Lake County Councilwoman Christine Cid, D-East Chicago, owns one of the 52 votes that will decide whether there will be an Illiana Expressway.
As of last week, she didn’t know what she was going to do.
And she really was hoping she could pass the buck.
“I wish the state would put questions like the Illiana or South Shore (commuter rail) expansion on a referendum so the people could voice their opinion,” Cid said at a County Council meeting.
A referendum does two things, neither of which is particularly good.
It protects the elected official from having to vote on a burning issue.
And the result of a referendum often comes down to who can raise the most money.
We elected folks like Cid to become informed and make decisions for us on things like the Illiana and the South Shore Railroad. We didn’t elect them to vote just on the easy issues.
I suspect the proposed Illiana would survive a referendum in Lake County.
While the opponents are vocal, they are a minority. And there are too many folks in the county who would find it difficult to vote against job creation, a better transportation system and added tax base.
Additionally, anyone who has been a victim of gridlock on the Borman Expressway (I-80/94), surely would vote for an alternate route.
While I have a disdain for referendums in general, I particularly dislike the use of a referendum when it comes to allowing school districts to raise additional money for either the general fund or construction.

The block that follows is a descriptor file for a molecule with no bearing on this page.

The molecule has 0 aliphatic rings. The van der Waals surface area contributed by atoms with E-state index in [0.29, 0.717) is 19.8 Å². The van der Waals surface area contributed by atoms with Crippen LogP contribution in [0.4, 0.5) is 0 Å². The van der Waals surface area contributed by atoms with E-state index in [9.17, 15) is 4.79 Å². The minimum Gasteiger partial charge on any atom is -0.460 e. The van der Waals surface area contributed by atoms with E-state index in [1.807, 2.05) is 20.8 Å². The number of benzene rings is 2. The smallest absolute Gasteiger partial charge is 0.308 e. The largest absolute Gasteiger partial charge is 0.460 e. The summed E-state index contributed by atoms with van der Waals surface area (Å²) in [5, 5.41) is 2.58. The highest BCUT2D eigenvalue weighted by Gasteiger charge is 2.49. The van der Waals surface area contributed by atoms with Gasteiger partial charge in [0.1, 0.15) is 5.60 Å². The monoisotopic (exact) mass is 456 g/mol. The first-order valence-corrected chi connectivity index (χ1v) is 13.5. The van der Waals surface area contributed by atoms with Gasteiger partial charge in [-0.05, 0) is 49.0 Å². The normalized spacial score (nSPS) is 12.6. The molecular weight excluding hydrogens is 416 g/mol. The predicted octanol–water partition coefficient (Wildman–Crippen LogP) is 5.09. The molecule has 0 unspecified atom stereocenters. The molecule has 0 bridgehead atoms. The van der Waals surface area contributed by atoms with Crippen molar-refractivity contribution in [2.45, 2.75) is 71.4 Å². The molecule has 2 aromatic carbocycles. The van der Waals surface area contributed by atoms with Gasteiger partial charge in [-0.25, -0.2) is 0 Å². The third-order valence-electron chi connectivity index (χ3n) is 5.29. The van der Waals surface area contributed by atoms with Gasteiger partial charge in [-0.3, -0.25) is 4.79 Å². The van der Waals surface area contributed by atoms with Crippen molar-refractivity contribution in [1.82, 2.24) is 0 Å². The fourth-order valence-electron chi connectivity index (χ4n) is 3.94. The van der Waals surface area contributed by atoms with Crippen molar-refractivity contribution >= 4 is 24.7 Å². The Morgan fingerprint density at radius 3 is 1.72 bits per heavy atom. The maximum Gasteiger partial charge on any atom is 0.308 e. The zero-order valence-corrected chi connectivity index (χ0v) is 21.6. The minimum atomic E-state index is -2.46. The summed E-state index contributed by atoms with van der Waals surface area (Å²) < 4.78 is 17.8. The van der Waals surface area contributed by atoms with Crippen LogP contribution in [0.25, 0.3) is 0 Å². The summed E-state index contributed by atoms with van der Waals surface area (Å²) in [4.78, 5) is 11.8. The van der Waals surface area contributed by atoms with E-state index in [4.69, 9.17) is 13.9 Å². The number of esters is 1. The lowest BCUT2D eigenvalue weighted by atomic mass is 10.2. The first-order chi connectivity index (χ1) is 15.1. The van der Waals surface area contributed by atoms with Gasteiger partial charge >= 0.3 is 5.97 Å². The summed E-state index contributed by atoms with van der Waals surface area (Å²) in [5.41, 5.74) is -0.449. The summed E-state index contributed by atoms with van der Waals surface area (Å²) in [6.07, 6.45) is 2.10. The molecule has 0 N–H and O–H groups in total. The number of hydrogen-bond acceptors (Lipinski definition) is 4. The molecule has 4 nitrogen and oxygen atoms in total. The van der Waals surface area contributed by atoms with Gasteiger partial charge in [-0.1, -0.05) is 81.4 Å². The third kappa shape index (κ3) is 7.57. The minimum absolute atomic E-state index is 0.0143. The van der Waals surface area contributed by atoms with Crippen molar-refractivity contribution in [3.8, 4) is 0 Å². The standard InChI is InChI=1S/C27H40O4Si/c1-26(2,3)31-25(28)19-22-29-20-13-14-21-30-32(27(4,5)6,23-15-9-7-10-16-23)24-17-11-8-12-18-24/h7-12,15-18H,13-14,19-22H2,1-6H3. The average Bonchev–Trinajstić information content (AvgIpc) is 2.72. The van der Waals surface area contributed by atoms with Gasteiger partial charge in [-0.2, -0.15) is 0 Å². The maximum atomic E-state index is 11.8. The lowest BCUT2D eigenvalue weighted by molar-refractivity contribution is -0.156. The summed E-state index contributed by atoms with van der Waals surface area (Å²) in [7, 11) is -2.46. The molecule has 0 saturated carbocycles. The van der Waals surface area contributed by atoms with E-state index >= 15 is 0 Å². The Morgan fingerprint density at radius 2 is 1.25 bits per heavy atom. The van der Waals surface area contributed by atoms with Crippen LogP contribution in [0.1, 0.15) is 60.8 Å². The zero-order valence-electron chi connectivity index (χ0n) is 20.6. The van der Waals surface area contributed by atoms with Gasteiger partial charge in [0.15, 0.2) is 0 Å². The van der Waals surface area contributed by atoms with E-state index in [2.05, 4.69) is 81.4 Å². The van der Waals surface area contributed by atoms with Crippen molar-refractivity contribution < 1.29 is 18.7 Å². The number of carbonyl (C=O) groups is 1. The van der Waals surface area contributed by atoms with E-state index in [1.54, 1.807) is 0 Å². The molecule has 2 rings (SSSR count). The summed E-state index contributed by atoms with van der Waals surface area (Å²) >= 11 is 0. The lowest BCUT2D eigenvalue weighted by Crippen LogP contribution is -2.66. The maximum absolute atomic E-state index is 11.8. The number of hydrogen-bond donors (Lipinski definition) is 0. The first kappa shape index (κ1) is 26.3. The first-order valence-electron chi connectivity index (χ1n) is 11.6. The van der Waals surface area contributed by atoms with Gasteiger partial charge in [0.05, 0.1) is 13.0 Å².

Schools in communities where residents have higher median incomes generally see referendums approved.
Schools in rural, agricultural areas generally see referendums defeated.
And schools in communities with lower median incomes generally see referendums defeated.
The same can be said of a community with an aging population. Too often those without children in school don’t relish the idea of financing the schools even though they once had kids in the school district.
While money doesn’t necessarily make a school system great, it doesn’t hurt.
And while a lack of money doesn’t necessarily make a school system bad, it clearly can have a negative impact.
In general, the rich get richer and the poor get poorer.
Just as we elected people like Cid to make tough decisions, we elected school board members to do the same in terms of raising more education dollars.
A referendum on the Illiana? No. That’s what we elected the 52 representatives to the Northwestern Indiana Regional Planning Commission to do.
But I do favor a referendum when it comes to changing the state Constitution. It is too precious a document to allow a political party that has run amok to change. Yeah, like the proposed same-sex marriage ban.